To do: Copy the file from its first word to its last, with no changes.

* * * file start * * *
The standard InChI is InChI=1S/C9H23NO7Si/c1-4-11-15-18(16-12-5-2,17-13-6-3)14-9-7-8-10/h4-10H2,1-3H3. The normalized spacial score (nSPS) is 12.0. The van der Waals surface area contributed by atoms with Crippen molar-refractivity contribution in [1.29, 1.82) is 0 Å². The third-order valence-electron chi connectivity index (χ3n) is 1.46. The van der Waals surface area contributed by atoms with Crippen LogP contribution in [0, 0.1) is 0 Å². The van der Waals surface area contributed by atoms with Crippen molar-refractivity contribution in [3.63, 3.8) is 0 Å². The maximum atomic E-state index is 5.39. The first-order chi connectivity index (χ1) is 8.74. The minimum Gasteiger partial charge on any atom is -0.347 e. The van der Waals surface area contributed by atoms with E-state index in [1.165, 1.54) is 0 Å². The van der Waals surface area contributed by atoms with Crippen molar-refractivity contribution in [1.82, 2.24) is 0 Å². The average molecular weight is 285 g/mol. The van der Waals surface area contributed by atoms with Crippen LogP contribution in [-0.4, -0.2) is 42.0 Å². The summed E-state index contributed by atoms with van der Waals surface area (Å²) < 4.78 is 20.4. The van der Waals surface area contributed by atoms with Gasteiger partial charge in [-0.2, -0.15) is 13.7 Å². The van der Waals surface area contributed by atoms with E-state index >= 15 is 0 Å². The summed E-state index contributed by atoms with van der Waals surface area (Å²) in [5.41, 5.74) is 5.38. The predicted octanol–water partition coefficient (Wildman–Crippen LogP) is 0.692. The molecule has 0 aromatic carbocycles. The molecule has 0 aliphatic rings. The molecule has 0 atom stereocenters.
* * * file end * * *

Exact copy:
The standard InChI is InChI=1S/C9H23NO7Si/c1-4-11-15-18(16-12-5-2,17-13-6-3)14-9-7-8-10/h4-10H2,1-3H3. The normalized spacial score (nSPS) is 12.0. The van der Waals surface area contributed by atoms with Crippen molar-refractivity contribution in [1.29, 1.82) is 0 Å². The third-order valence-electron chi connectivity index (χ3n) is 1.46. The van der Waals surface area contributed by atoms with Crippen LogP contribution in [0, 0.1) is 0 Å². The van der Waals surface area contributed by atoms with Crippen molar-refractivity contribution in [3.63, 3.8) is 0 Å². The maximum atomic E-state index is 5.39. The first-order chi connectivity index (χ1) is 8.74. The minimum Gasteiger partial charge on any atom is -0.347 e. The van der Waals surface area contributed by atoms with E-state index in [1.165, 1.54) is 0 Å². The van der Waals surface area contributed by atoms with Crippen molar-refractivity contribution in [1.82, 2.24) is 0 Å². The average molecular weight is 285 g/mol. The van der Waals surface area contributed by atoms with Crippen LogP contribution in [-0.4, -0.2) is 42.0 Å². The summed E-state index contributed by atoms with van der Waals surface area (Å²) < 4.78 is 20.4. The van der Waals surface area contributed by atoms with Gasteiger partial charge in [-0.2, -0.15) is 13.7 Å². The van der Waals surface area contributed by atoms with E-state index >= 15 is 0 Å². The summed E-state index contributed by atoms with van der Waals surface area (Å²) in [5.41, 5.74) is 5.38. The predicted octanol–water partition coefficient (Wildman–Crippen LogP) is 0.692. The molecule has 0 aromatic carbocycles. The molecule has 0 aliphatic rings. The molecule has 0 atom stereocenters.